Italian police deny Amnesty charge of ‘migrant torture’

Italian police on Thursday bluntly rejected a report by Amnesty International that they used beatings and electric shocks, potentially constituting 'torture', on migrants.

Italian police deny Amnesty charge of 'migrant torture'
File photo of rescued migrants en route to Italy. Photo: Andreas Solaro/AFP

“I categorically deny that violent methods were used against migrants, either during their identification process or repatriation,” Police Chief Franco Gabrielli said in a statement.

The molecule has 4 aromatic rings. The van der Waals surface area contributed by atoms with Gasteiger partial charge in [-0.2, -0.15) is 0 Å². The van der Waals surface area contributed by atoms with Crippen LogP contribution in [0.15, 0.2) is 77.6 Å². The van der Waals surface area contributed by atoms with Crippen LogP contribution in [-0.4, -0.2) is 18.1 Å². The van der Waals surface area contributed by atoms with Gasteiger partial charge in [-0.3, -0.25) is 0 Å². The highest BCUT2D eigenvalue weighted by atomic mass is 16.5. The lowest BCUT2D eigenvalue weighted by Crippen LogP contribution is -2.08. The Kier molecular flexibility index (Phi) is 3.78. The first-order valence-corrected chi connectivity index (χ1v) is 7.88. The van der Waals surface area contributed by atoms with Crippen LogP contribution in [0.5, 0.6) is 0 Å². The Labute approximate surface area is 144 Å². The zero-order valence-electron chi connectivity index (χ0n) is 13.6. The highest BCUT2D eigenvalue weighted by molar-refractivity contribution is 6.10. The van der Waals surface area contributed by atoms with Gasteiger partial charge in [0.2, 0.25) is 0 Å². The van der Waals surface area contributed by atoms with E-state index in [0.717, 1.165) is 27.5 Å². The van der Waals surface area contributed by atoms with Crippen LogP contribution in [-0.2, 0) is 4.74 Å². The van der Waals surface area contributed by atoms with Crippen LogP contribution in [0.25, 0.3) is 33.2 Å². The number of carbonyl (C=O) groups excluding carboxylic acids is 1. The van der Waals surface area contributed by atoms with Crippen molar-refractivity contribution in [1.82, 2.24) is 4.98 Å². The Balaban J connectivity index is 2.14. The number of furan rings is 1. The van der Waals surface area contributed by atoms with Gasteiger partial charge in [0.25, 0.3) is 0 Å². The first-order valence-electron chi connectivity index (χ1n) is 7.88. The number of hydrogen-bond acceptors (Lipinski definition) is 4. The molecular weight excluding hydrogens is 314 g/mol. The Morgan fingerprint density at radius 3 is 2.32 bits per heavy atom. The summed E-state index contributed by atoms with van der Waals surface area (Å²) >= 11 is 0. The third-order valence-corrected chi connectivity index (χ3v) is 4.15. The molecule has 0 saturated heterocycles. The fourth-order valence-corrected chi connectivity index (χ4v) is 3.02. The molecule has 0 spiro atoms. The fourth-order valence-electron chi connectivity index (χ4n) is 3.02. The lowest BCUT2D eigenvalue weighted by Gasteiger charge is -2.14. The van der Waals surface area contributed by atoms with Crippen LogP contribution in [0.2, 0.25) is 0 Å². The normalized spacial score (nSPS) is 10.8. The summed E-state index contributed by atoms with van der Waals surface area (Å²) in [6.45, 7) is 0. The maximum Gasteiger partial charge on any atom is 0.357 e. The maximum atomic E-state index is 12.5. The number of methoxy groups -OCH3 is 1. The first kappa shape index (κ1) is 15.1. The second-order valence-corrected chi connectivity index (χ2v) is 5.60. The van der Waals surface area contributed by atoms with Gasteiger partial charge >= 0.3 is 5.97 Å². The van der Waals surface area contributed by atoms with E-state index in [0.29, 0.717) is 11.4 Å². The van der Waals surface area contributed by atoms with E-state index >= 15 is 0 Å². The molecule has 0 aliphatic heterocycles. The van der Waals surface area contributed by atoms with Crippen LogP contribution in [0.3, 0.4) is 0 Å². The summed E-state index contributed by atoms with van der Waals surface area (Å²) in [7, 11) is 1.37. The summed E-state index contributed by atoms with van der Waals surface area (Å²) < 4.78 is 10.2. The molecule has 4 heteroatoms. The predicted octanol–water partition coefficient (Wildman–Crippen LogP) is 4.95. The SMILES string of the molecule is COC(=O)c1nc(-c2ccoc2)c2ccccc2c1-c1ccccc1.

On Wednesday, Amnesty said Italian police had abused migrants in a bid to meet tougher requirements on expulsions and on processing arrivals.

Of the 24 reports of ill-treatment Amnesty gathered, 16 involved beatings. In several cases, people also said they had been given electric shocks with stun batons, including a 16-year-old boy from Sudan.

“In their determination to reduce the onward movement of refugees and migrants to other member states, EU leaders have driven the Italian authorities to the limits – and beyond – of what is legal,” said Matteo de Bellis, Amnesty International's Italy Researcher.